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Posts Tagged ‘important’

Everyone is a book on a shelf. 

But you’re not just a book. You’re a specific book on a specific shelf in a specific part of the library. 

I’m a waitress, and there are a few ladies who have worked at my restaurant for over twenty years. I have a tendency to get annoyed of the job by the end of the week. Sometimes I worry that I’m going to be stuck there for the rest of my life. But then I feel guilty for thinking that that would be a bad thing. At least I have a job. I have money to buy groceries every week and a new shirt every once and a while. But I tend to think of my job as something towards the bottom of the food chain. But when I take a step back, it’s not. A waitress is needed as much as anything else.

Notice how when the snow clings to trees, only a certain amount of snowflakes can catch the branches and hang on. The rest fall to the ground. Imagine those snowflakes as people. Only a certain number accomplish their dreams and stick to the branches on different levels. The rest fall to the bottom and get lost in the hills of snow. They find jobs as waitresses, janitors, bus drivers, cashiers. . .

Sometimes we tend to think of those bottom jobs as the lowly jobs. “Why would you want to do that for the rest of your life?” But just because I won’t be a lawyer, doctor, or scientist, doesn’t mean I can’t contribute something. Maybe I won’t end up being the writer I hope to be. Maybe the most I’ll accomplish is win a short story contest after losing twenty others. Besides, without that bottom snow, what would we use for snowball fights? For snowmen? What would we use to snowboard on? To snowmobile on?

Everyone is needed in this walk of life. You may not own the restaurant, but people are needed to serve the food. Without janitors, everything would dust and mold. Without bus drivers, those who don’t have a car wouldn’t be able to get around. 

I am in the middle of reading 1 Corinthians, and I came to chapter 12:12-31 that has a heading called “On Body, Many Parts.” I will quote a few of these lines so you can get the gist:

“Now the body is not made up of one part but of many. If the foot should say, ‘Because I am not a hand I do not belong to the body,’ it would not for that reason cease to be part of the body…But in fact God has arranged the parts in the body, every one of them, just as he wanted them to be…those parts of the body that seem to be weaker are indispensable, and the parts that we think are less honorable we treat with special honor. And the parts that are unpresentable are treated with special modesty…so that there should be no division in the body, but that its parts should have equal concern for each other…”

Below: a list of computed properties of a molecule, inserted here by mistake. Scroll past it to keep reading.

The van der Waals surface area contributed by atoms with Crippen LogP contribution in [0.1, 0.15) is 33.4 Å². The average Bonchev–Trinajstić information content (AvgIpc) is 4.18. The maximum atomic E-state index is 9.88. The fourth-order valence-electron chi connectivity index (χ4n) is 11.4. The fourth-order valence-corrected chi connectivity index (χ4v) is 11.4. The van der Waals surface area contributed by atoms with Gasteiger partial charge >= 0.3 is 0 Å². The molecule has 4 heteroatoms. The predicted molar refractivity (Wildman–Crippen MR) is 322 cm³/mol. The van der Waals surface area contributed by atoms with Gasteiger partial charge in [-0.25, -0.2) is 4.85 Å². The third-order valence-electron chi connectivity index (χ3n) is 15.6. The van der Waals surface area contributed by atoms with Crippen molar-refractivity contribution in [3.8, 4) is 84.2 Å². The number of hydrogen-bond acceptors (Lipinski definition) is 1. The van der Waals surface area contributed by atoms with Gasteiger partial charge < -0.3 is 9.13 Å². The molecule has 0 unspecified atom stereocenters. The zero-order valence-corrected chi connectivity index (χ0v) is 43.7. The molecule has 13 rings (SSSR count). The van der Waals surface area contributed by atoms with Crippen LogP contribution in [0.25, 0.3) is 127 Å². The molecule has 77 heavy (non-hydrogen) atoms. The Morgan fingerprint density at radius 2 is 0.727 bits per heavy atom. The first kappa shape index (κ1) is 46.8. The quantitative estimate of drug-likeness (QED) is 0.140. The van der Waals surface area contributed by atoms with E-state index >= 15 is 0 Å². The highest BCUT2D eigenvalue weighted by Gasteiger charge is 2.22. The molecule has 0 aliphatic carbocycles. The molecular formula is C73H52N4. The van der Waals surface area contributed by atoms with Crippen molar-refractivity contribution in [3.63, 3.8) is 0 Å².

So don’t misunderstand me. It doesn’t mean we shouldn’t try to climb the ladder. Work your butt off to get somewhere if you can. Find your gifts, and use them. If you are doing what you can to put food on the table for yourself or your family, then you are doing great. We don’t all need to be waitresses, but we can’t all be doctors either. If you kick yourself every time you fail, you focus on the struggles instead of allowing on the strengths to encourage you. You are needed in whatever you do.

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Americans are making life into one big deadline:
-If you aren’t married by this certain age, you will probably be single forever.
-If you don’t have a kid by this certain age you are too old to be a parent
-If you don’t have a job or a college degree by this certain age you are going to scrubbing kitchen floors or shoveling horse dung off the state fair streets for the rest of your days.

It is exhausting finally being able to finish a project and then turn around to get a cup of coffee and be thrown three more. Americans are becoming so time-oriented, that the quality and value of things are definitely not what they could be.

I’d like to buy a shirt or sweatshirt that doesn’t have a hem threatening to rip on me a couple weeks after I buy it. I’d like to work on a short story and not have my professor poking me in my back asking if I’m done yet. I’d like to be able to sit out on a park bench today and read a new fiction book that I just bought and be able to put off my homework till tomorrow.

But I can’t. Time is precious, yes. But nerves can be as fragile as the tick of the clock. By trying to make so many deadlines all the time, we aren’t able to let ourselves enjoy the present, for we are always trying to make sure we are caught up with the future deadlines. No human is patient forever.

Time is important, but so is sleep. There are only so many days that I can stay up till 1am doing homework and wake up at 7 for a morning class. I have felt terrible lately because I’ve had friends that want to spend time with me, but my excuse has been homework.

Time is a luxury, but so is living. What is the point of living a long life if you’re rushing through it? We NEED give ourselves the time to reflect, to observe, to ENJOY.

Americans live by the “Quantity over Quality” standard. We live by the “Timing is everything” standard.

I think Americans need to sort out their priorities.

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